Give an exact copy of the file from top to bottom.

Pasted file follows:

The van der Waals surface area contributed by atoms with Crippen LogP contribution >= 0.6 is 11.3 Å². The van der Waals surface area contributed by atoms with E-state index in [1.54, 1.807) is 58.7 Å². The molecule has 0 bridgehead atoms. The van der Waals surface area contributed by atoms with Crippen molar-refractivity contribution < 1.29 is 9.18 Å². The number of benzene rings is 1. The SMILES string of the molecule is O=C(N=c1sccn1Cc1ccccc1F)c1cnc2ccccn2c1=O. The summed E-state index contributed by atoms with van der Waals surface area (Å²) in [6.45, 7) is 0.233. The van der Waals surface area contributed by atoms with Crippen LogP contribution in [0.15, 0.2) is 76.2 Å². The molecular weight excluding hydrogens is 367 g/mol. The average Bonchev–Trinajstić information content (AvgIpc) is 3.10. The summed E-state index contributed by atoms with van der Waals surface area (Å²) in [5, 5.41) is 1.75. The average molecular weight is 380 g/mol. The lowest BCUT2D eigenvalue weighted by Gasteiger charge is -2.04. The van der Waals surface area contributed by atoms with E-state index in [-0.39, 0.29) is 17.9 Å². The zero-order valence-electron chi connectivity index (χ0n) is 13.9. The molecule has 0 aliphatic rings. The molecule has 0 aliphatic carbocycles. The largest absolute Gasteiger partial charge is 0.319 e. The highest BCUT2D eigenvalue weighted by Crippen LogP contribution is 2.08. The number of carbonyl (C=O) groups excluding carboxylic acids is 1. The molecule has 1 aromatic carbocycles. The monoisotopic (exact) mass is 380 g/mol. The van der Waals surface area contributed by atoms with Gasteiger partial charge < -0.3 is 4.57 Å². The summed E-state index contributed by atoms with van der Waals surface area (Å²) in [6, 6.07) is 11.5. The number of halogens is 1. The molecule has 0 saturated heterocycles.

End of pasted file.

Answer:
The van der Waals surface area contributed by atoms with Crippen LogP contribution >= 0.6 is 11.3 Å². The van der Waals surface area contributed by atoms with E-state index in [1.54, 1.807) is 58.7 Å². The molecule has 0 bridgehead atoms. The van der Waals surface area contributed by atoms with Crippen molar-refractivity contribution < 1.29 is 9.18 Å². The number of benzene rings is 1. The SMILES string of the molecule is O=C(N=c1sccn1Cc1ccccc1F)c1cnc2ccccn2c1=O. The summed E-state index contributed by atoms with van der Waals surface area (Å²) in [6.45, 7) is 0.233. The van der Waals surface area contributed by atoms with Crippen LogP contribution in [0.15, 0.2) is 76.2 Å². The molecular weight excluding hydrogens is 367 g/mol. The average Bonchev–Trinajstić information content (AvgIpc) is 3.10. The summed E-state index contributed by atoms with van der Waals surface area (Å²) in [5, 5.41) is 1.75. The average molecular weight is 380 g/mol. The lowest BCUT2D eigenvalue weighted by Gasteiger charge is -2.04. The van der Waals surface area contributed by atoms with E-state index in [-0.39, 0.29) is 17.9 Å². The zero-order valence-electron chi connectivity index (χ0n) is 13.9. The molecule has 0 aliphatic rings. The molecule has 0 aliphatic carbocycles. The largest absolute Gasteiger partial charge is 0.319 e. The highest BCUT2D eigenvalue weighted by Crippen LogP contribution is 2.08. The number of carbonyl (C=O) groups excluding carboxylic acids is 1. The molecule has 1 aromatic carbocycles. The monoisotopic (exact) mass is 380 g/mol. The van der Waals surface area contributed by atoms with Gasteiger partial charge < -0.3 is 4.57 Å². The summed E-state index contributed by atoms with van der Waals surface area (Å²) in [6, 6.07) is 11.5. The number of halogens is 1. The molecule has 0 saturated heterocycles.